“NO ONE IS GOD!” (SHORT STORY)
“Ugochukwu, drop that painting!” Chiwetalu bellowed. Her brother-in-law was astounded. While he wondered if he had heard right, she addressed one of her daughters lounging in the sitting room. “Chidera, go and collect that painting from your uncle and hang it back.”
The girl eagerly marched towards Ugochukwu, who placed the painting on the seat he had just vacated to save himself further embarrassment. As he went to find his elder brother, Obiora, who had just stepped out to the compound before the incident, mother and daughter high-fived each other.
They had been hoping and waiting for just such a moment and to say they were thrilled was putting it mildly. Chiwetalu did a few dance steps while Chidera gave a rhythmic clap in accompaniment.
“No more restraint. It’s time to possess our possessions,” she declared. “Follow me!”
Chidera, whose teenage hormones had been dying for some excitement since she came for the holidays, did a high-pitched laugh. Then she stood at attention and gave her mum a mock military salute.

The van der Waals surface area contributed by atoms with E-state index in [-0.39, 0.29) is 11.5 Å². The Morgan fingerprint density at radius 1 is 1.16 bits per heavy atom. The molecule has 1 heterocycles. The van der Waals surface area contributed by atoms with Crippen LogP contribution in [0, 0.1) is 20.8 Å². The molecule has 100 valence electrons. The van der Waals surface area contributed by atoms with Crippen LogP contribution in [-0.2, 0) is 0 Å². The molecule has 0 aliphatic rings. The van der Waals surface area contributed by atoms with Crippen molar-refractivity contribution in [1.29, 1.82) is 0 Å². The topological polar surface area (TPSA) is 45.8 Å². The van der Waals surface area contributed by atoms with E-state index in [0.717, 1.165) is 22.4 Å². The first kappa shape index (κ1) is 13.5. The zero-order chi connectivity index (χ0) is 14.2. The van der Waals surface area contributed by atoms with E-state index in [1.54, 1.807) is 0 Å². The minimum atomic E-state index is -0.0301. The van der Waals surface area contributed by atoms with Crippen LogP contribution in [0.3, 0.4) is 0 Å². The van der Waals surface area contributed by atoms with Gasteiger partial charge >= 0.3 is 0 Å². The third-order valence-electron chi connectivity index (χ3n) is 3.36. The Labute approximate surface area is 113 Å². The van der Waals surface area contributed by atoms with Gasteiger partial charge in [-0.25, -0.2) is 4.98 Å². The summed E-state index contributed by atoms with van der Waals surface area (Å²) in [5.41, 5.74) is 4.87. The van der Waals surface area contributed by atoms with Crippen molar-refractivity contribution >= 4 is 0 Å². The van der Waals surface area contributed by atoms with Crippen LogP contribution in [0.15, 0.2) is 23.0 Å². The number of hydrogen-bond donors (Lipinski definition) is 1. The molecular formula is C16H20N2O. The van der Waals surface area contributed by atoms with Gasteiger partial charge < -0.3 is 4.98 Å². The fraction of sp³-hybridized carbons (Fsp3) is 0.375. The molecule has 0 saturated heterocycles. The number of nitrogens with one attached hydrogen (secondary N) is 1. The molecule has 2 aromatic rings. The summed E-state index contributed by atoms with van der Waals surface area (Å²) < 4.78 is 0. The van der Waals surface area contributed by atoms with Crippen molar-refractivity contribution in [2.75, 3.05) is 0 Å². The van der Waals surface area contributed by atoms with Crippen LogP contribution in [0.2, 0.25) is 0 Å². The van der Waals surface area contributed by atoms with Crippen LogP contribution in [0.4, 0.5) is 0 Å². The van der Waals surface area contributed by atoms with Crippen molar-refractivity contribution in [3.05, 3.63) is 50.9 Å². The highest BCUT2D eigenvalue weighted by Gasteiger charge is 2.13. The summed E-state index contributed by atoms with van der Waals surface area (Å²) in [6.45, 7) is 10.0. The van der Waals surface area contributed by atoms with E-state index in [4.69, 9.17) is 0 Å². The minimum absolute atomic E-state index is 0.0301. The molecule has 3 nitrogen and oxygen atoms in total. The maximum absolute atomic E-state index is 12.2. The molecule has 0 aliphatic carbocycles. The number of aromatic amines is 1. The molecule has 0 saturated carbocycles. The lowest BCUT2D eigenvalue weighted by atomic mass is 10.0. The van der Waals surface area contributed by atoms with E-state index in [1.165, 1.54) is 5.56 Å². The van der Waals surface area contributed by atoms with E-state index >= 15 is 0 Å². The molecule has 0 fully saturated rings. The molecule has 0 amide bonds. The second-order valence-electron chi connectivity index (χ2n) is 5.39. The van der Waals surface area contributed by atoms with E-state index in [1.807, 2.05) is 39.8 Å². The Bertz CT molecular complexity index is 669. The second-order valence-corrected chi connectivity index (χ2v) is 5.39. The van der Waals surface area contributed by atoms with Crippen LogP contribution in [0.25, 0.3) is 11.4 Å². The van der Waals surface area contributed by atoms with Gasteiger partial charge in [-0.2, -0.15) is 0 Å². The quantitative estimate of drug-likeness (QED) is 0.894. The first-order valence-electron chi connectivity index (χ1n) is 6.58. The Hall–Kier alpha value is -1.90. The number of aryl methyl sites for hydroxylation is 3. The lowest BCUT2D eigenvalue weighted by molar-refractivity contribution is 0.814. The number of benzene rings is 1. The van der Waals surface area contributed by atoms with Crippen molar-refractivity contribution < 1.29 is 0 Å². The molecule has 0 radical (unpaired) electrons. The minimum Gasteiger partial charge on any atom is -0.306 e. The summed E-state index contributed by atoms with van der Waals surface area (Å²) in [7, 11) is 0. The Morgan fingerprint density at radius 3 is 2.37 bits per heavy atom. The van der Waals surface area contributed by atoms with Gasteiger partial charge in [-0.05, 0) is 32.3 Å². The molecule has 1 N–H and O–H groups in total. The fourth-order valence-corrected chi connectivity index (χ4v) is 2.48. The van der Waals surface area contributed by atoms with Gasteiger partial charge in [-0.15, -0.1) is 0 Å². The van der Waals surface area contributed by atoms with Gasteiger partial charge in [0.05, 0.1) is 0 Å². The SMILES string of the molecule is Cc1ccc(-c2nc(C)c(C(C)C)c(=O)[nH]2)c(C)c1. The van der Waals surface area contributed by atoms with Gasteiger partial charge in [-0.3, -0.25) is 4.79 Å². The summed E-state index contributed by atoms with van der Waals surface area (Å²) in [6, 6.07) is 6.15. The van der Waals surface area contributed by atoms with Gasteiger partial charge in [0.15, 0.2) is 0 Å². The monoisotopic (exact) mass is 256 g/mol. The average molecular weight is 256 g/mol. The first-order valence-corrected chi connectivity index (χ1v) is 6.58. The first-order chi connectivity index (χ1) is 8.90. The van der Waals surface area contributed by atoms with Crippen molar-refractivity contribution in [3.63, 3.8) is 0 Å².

“Corporal Chidera at your service, officer!”
They went towards the mango tree in the compound under which Chiwetalu’s husband, Obiora, liked to rest on hot afternoons such as this. There were a few plastic chairs around, two of which were occupied by Obiora and Ugochukwu. Chidera brought one for her mum, waited for her to sit and then stood behind her in much the same way as aides-de-camp do.
Their arrival stopped Ugochukwu, who was just about to tell Obiora what Chiwetalu had done to him, in mid-sentence.
Chiwetalu ignored him and addressed her husband.
“Good news!” she announced.
“Hallelujah!” he answered as folks do in church.
“For the kind of news I’ve brought, you need to put more life into that hallelujah.”
“Under this hot sun? You should thank God I responded at all.”
“Anyway, Onyeka just transferred money for us to hire people to mould blocks for erecting us a be-fi-tting building!”
Onyeka, was their only son and he was living in Europe. Obiora couldn’t hold his joy.